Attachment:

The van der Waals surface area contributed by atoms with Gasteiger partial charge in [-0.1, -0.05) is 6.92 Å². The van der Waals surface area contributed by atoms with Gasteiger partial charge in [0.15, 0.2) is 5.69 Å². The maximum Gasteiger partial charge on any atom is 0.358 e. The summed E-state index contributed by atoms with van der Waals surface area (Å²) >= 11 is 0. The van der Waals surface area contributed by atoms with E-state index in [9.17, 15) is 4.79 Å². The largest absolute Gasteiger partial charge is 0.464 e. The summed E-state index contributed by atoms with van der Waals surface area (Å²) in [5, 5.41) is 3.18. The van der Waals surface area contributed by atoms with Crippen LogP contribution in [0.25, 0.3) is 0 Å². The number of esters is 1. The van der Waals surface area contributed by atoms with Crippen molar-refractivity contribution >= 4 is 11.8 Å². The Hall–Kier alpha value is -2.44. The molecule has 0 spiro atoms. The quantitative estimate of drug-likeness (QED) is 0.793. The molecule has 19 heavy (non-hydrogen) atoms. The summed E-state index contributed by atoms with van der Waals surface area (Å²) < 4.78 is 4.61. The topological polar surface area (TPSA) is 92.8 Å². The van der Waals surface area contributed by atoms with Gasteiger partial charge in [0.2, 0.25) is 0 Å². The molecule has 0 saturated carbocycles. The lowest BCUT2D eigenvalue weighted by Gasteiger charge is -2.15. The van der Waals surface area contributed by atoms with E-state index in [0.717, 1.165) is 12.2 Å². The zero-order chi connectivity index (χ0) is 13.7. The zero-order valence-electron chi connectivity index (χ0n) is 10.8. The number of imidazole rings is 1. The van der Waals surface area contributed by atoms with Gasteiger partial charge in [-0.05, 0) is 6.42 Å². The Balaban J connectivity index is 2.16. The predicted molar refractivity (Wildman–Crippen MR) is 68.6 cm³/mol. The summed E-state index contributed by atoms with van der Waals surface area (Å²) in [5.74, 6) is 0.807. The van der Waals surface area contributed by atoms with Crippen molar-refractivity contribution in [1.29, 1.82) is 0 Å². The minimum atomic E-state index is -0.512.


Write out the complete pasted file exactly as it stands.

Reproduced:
The van der Waals surface area contributed by atoms with Gasteiger partial charge in [-0.1, -0.05) is 6.92 Å². The van der Waals surface area contributed by atoms with Gasteiger partial charge in [0.15, 0.2) is 5.69 Å². The maximum Gasteiger partial charge on any atom is 0.358 e. The summed E-state index contributed by atoms with van der Waals surface area (Å²) >= 11 is 0. The van der Waals surface area contributed by atoms with E-state index in [9.17, 15) is 4.79 Å². The largest absolute Gasteiger partial charge is 0.464 e. The summed E-state index contributed by atoms with van der Waals surface area (Å²) in [5, 5.41) is 3.18. The van der Waals surface area contributed by atoms with Crippen LogP contribution in [0.25, 0.3) is 0 Å². The number of esters is 1. The van der Waals surface area contributed by atoms with Crippen molar-refractivity contribution >= 4 is 11.8 Å². The Hall–Kier alpha value is -2.44. The molecule has 0 spiro atoms. The quantitative estimate of drug-likeness (QED) is 0.793. The molecule has 19 heavy (non-hydrogen) atoms. The summed E-state index contributed by atoms with van der Waals surface area (Å²) < 4.78 is 4.61. The topological polar surface area (TPSA) is 92.8 Å². The van der Waals surface area contributed by atoms with Gasteiger partial charge in [0.2, 0.25) is 0 Å². The molecule has 0 saturated carbocycles. The lowest BCUT2D eigenvalue weighted by Gasteiger charge is -2.15. The van der Waals surface area contributed by atoms with E-state index in [0.717, 1.165) is 12.2 Å². The zero-order chi connectivity index (χ0) is 13.7. The zero-order valence-electron chi connectivity index (χ0n) is 10.8. The number of imidazole rings is 1. The van der Waals surface area contributed by atoms with Gasteiger partial charge in [-0.05, 0) is 6.42 Å². The Balaban J connectivity index is 2.16. The predicted molar refractivity (Wildman–Crippen MR) is 68.6 cm³/mol. The summed E-state index contributed by atoms with van der Waals surface area (Å²) in [5.74, 6) is 0.807. The van der Waals surface area contributed by atoms with Crippen molar-refractivity contribution in [1.29, 1.82) is 0 Å². The minimum atomic E-state index is -0.512.